The Most Reported Work-Related Injuries in the Workplace

The Occupational Safety and Health Administration (OSHA) has estimated that there were over 1.7 million non-fatal injuries in the workplace in 2006, with approximately 25% of these injuries resulting from slips, trips, and falls. 

These types of incidents often result in lost work days or missed shifts for employees as well as increased employer costs associated with workers’ compensation claims.

Every year millions of people suffer from occupational injuries. You may be wondering what the top leading causes in this case are? Well, you’re not alone. In fact, most people don’t know how to even classify an occupational injury - they simply think that it is something that results from physical labor and rough work environments. It's true that some occupations suffer more than others from these types of situations; however, there are many other factors that can cause workers to become injured while doing their job every day.

The top leading causes of occupational injuries are overexertion, slips, and falls, and contact with office equipment and objects—accounting for over 84% of injuries in the workplace. 


Work-related injuries are the most prevalent form of workplace related illness. According to the Bureau of Labor Statistics, there were nearly 3.3 million nonfatal Occupational injuries and illnesses that resulted in days away from work. This means that a worker was injured or became ill due to their job and missed one or more days because they could not perform the duties associated with their position (The U.S. Department of Labor).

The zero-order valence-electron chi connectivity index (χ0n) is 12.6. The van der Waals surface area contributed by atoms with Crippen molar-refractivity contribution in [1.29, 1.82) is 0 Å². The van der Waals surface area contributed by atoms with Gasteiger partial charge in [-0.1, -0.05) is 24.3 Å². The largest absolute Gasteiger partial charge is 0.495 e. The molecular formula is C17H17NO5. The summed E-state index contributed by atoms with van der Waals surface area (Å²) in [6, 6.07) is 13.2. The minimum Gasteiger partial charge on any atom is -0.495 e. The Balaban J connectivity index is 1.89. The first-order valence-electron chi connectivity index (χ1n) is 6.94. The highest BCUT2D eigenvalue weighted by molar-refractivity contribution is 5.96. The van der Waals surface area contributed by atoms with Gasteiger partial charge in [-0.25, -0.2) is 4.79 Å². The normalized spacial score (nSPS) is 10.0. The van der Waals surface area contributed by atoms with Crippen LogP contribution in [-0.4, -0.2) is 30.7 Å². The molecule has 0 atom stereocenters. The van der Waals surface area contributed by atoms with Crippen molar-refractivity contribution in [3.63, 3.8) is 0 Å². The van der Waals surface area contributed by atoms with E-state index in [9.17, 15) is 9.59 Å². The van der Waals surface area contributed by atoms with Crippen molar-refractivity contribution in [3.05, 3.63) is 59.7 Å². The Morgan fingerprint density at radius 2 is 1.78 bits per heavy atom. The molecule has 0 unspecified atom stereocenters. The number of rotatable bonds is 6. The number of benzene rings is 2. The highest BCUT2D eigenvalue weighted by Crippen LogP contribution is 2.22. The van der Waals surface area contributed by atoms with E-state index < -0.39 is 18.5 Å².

However, many people may be surprised at how often overexertion is responsible for these occupational illnesses and injuries.

Overexertion includes non-impact injuries resulting from excessive physical effort directed at outside sources and other regular activities such as lifting, turning, holding, pushing, carrying, and tossing. 

Excessive physical effort directed at outside sources and other regular activities such as lifting, turning, holding, pushing, carrying, and tossing.

Overexertion is a condition in which muscles work too hard, resulting in injury. Examples of overexertion include repetitive motion on microtasks, such as typing for long periods of time without taking breaks or sitting at a desk for hours without stretching. You can avoid this by thoroughly training workers, providing protective gear and regular breaks.

This is a common problem for workers, especially in the construction and farming industries. These jobs require hours of rigorous work that can lead to serious injury or even death. For this reason, it's important to take precautions like training employees thoroughly and providing them with proper protective gear in order to avoid overexertion as much as possible.

Overexertion is a major concern when it comes to employment at jobs such as construction and farming where there are high risks of injury or death due to overexertion. It’s important for employers who have employees working these types of jobs provide them with necessary training before they start their job so they stay safe while doing their work, offer regular breaks throughout the day

Slips and Falls 

When you consider how many people fall while at work, either on the job or in a parking lot after they’ve been working, it should be no surprise that slips and falls are among the most common types of accident. 

In fact, according to statistics from OSHA (the Occupational Safety & Health Administration), slips and falls account for more than 50% of workplace injuries. As such, there is an astonishing amount of liability associated with slip-and-fall accidents—both for companies and individuals who own properties as well as the individuals who frequent them.